How To Cope with A Family Member or Friend Dealing With Substance Abuse





Don't become unaware of alcohol and drugs - the more you know about the reality of addiction the more informative you become in helping to work with a family member or friend who is wrestling with an addiction and helping him or her to recover. If you're not certain to the type of drugs someone is using, or whether he or she has an addiction; obtain the right education will provide you with clarity to certain behavior patterns or health issues that are associated with different types of substance addiction.





Safety is Your Priority


The fact that drugs and alcohol are mind altering and can sometimes cause erratic behaviors, there are many times when a person who is addicted can behave in ways that can be dangerous. Family members who experience these mood changes may feel embarrassed, frustrated; which can cause can isolation from the outside world. On some occasions, this isolation can allow for an unsafe environment when dealing with a person who is fighting addiction.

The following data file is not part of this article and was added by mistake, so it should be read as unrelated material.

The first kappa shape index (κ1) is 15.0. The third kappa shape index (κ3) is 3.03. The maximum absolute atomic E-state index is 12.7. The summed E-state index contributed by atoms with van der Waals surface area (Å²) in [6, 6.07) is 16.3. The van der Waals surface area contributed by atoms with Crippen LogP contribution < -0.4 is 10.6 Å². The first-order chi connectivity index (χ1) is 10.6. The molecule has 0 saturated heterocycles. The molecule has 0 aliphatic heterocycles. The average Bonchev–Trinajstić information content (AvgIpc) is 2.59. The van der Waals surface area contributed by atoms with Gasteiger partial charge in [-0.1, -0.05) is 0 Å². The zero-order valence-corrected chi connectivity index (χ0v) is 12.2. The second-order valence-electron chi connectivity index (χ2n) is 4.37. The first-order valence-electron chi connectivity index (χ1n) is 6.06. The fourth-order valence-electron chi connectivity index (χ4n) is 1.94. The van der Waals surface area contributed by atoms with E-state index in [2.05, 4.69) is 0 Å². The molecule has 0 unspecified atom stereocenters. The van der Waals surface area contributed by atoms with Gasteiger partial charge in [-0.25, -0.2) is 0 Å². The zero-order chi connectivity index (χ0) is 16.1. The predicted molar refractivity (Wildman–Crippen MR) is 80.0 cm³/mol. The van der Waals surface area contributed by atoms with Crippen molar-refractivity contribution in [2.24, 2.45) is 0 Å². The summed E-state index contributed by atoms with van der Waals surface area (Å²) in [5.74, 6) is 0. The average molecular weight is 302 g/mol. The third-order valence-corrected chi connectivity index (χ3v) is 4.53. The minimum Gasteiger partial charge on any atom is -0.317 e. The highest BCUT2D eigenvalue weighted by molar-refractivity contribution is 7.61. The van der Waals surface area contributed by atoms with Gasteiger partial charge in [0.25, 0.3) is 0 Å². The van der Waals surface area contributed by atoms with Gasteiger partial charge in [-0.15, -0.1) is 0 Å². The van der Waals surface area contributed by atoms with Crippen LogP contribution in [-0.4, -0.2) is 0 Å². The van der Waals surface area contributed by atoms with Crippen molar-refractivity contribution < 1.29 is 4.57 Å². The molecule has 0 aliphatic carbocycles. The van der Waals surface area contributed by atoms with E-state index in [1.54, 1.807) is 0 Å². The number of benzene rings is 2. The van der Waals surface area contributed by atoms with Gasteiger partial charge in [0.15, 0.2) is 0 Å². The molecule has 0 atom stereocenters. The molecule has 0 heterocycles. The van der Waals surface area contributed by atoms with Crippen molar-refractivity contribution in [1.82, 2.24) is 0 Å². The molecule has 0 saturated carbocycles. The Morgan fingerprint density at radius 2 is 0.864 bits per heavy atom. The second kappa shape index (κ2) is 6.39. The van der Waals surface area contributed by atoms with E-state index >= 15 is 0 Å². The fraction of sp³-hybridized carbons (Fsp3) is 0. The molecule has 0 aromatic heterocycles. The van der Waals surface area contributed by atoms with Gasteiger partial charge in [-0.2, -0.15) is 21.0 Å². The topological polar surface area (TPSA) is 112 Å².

Your main priority is to put the safety and the well-being of your family first. If you're living with a person whose behavior puts your safety at risk, consider having a plan that will allow you to stay protected. Communicate with other family members, friends and your community to make them aware of your situation if such an emergency arise.


Addiction is a Disease


Without seeking professional help a person who is addicted to substance abuse is not able to handle the recovery of addiction alone. As much as you may think that you can help resolve the abuse- you can not stop a person who is addicted to change their behavior. It is important to know that like medically treating any disease, a specialist is needed, who is licensed and trained to provide treatment and therapy to create a healthier and more stable life. As a love one you must understand your boundary and to help your love one to seek at professional help they require and deserve.


Communicating With Someone Who Has Substance Abuse

It is natural to have an array of emotions when dealing with someone who is abusing drugs and/or alcohol. Feeling frustrated, angry, ashamed are all acceptable feelings! Never feel guilty by your thoughts, and more importantly, never feel as if you are alone. It is okay to feel the way that you feel. Your goal is to openly communicate your emotions, and sharing how the substance abuse makes you feel. Being honest about your feeling may allow the person who is dealing with substance abuse to openly express how they feel, and encourages them to communicate authentically and to seek treatment. In the beginning it may be overwhelming, but also may allow the person who his dealing with addiction to own up and face their problem. The most important thing is to listen and to have the willingness to share.